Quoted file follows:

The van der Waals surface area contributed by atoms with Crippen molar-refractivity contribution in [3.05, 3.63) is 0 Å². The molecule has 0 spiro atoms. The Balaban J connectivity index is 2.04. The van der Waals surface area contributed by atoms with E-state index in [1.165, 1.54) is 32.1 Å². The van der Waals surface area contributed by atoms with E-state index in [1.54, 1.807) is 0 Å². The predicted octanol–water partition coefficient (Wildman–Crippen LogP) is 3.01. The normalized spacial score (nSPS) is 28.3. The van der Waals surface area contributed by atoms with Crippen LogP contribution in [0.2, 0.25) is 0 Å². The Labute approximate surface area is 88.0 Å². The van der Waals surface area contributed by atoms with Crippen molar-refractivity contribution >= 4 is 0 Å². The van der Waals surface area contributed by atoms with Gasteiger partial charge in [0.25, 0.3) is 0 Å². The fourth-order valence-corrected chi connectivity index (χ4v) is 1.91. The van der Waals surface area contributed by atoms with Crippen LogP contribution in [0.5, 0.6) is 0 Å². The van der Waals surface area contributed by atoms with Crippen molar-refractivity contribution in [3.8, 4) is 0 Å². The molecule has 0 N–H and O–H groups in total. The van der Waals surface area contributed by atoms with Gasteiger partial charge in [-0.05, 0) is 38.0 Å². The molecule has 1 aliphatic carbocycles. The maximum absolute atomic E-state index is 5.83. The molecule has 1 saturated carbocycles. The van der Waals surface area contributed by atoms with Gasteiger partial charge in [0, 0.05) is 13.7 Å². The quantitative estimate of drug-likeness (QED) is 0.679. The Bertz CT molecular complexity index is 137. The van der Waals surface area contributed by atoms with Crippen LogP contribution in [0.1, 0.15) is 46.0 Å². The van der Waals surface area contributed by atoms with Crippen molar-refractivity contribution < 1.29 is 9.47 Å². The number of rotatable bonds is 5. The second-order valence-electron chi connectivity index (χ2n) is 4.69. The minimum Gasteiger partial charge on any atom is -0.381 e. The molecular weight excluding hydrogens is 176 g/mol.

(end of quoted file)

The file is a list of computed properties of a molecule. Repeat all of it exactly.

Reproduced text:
The van der Waals surface area contributed by atoms with Crippen molar-refractivity contribution in [3.05, 3.63) is 0 Å². The molecule has 0 spiro atoms. The Balaban J connectivity index is 2.04. The van der Waals surface area contributed by atoms with E-state index in [1.165, 1.54) is 32.1 Å². The van der Waals surface area contributed by atoms with E-state index in [1.54, 1.807) is 0 Å². The predicted octanol–water partition coefficient (Wildman–Crippen LogP) is 3.01. The normalized spacial score (nSPS) is 28.3. The van der Waals surface area contributed by atoms with Crippen LogP contribution in [0.2, 0.25) is 0 Å². The Labute approximate surface area is 88.0 Å². The van der Waals surface area contributed by atoms with Crippen molar-refractivity contribution >= 4 is 0 Å². The van der Waals surface area contributed by atoms with Gasteiger partial charge in [0.25, 0.3) is 0 Å². The fourth-order valence-corrected chi connectivity index (χ4v) is 1.91. The van der Waals surface area contributed by atoms with Crippen LogP contribution in [0.5, 0.6) is 0 Å². The van der Waals surface area contributed by atoms with Crippen molar-refractivity contribution in [3.8, 4) is 0 Å². The molecule has 0 N–H and O–H groups in total. The van der Waals surface area contributed by atoms with Gasteiger partial charge in [-0.05, 0) is 38.0 Å². The molecule has 1 aliphatic carbocycles. The maximum absolute atomic E-state index is 5.83. The molecule has 1 saturated carbocycles. The van der Waals surface area contributed by atoms with Gasteiger partial charge in [0, 0.05) is 13.7 Å². The quantitative estimate of drug-likeness (QED) is 0.679. The Bertz CT molecular complexity index is 137. The van der Waals surface area contributed by atoms with Crippen LogP contribution in [0.1, 0.15) is 46.0 Å². The van der Waals surface area contributed by atoms with Crippen molar-refractivity contribution < 1.29 is 9.47 Å². The number of rotatable bonds is 5. The second-order valence-electron chi connectivity index (χ2n) is 4.69. The minimum Gasteiger partial charge on any atom is -0.381 e. The molecular weight excluding hydrogens is 176 g/mol.